It is not just the Goods & Services Tax (GST) that will be implemented in April 2017, but the country’s largest lender State Bank of India, will merge all its subsidiaries with itself to become a single entity. SBI planned to submit the proposal to the government in September and to start merging in October.
State Bank will merge all its 5 subsidiaries — State Bank of Bikaner and Jaipur, State Bank of Travancore, State Bank of Patiala, State Bank of Mysore and State Bank of Hyderabad. Earlier in June, the government accepted to the merger of State Bank of India (SBI) with its five associate lenders and Bharatiya Mahila Bank. To be noted, this will be the biggest consolidation ever in the banking system.
SBI servers is ready to host the associate banks. And, when it happens, it is likely to be the fastest merger ever. The bank will add one third of its current customer base of 300 million during the merger process. When merged, the entity will be a banking monster with an asset base of Rs 37 lakh crore, a branch network of nearly 25,000 and 58,000 ATMs. That may be more than five times the country’s second largest lender ICICI Bank. If the merger goes through, the combined entity will be ranked as the 45th largest bank globally in terms of assets, up 7 ranks from its current 52nd position. Any launch of new technology by SBI will uniformly available to all the customers including its subsidiaries and associates.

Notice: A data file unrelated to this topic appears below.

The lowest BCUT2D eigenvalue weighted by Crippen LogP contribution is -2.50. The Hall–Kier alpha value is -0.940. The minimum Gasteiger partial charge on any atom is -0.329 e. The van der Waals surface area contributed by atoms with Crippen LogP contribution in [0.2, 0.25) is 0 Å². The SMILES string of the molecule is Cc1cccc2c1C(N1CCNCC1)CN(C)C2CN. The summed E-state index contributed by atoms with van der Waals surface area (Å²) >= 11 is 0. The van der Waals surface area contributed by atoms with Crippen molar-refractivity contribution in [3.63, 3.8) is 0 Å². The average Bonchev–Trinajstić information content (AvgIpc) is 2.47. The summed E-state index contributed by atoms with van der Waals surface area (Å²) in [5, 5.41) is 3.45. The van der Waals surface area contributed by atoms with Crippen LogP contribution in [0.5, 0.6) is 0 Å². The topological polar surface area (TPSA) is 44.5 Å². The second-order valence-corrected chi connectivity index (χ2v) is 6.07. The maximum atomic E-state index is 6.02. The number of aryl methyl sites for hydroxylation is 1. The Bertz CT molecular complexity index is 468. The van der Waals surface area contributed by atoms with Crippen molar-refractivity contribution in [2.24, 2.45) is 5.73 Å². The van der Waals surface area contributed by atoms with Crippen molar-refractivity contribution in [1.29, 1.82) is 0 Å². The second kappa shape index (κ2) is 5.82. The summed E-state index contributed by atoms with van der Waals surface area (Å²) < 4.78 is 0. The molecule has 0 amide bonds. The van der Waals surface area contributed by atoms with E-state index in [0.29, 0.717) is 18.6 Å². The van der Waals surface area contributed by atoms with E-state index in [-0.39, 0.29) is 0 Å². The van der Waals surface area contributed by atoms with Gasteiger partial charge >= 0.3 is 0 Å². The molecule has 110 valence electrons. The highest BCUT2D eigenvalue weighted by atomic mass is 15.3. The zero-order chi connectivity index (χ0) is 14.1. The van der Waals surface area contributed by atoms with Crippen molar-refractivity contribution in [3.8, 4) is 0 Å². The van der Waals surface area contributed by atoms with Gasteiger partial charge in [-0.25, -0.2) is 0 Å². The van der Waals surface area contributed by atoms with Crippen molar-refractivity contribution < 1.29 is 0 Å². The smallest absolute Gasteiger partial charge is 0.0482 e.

SBI first merged associate State Bank of Saurashtra with itself in 2008. Two years later in 2010, State Bank of Indore was merged.
A matter of Concern..
With this merger, the bank will bear some critical problems in managing the bank. Like, Staff Integration and rationalisation of branches. Though several unioin employees are against the merger, but SBI chairperson Arundhati Bhattacharya promised that, there will be no losses of jobs or salaries in the process. Also, the employees promotion prospects may suffer which is restricted to the criteria called seniority. Because of different employee benefit structure, the immediate negative impact would be pension liability provisions. But, cost savings on account of treasury operations, audit, and technology, among others, will lower the cost-to-income ratio in the long term. The cost-to-income ratio is nothing but the company’s costs in relation to its income. To get the ratio, operating cost of a company has to be divided by its operating income. Although rationalisation is not a big concern as the bank operates through 14 circles, while associate banks have strong presence in states where they are headquartered.
The group will benefit from the efficiency created by the rationalisation of branches, common treasury pooling, and proper deployment of skilled resource base.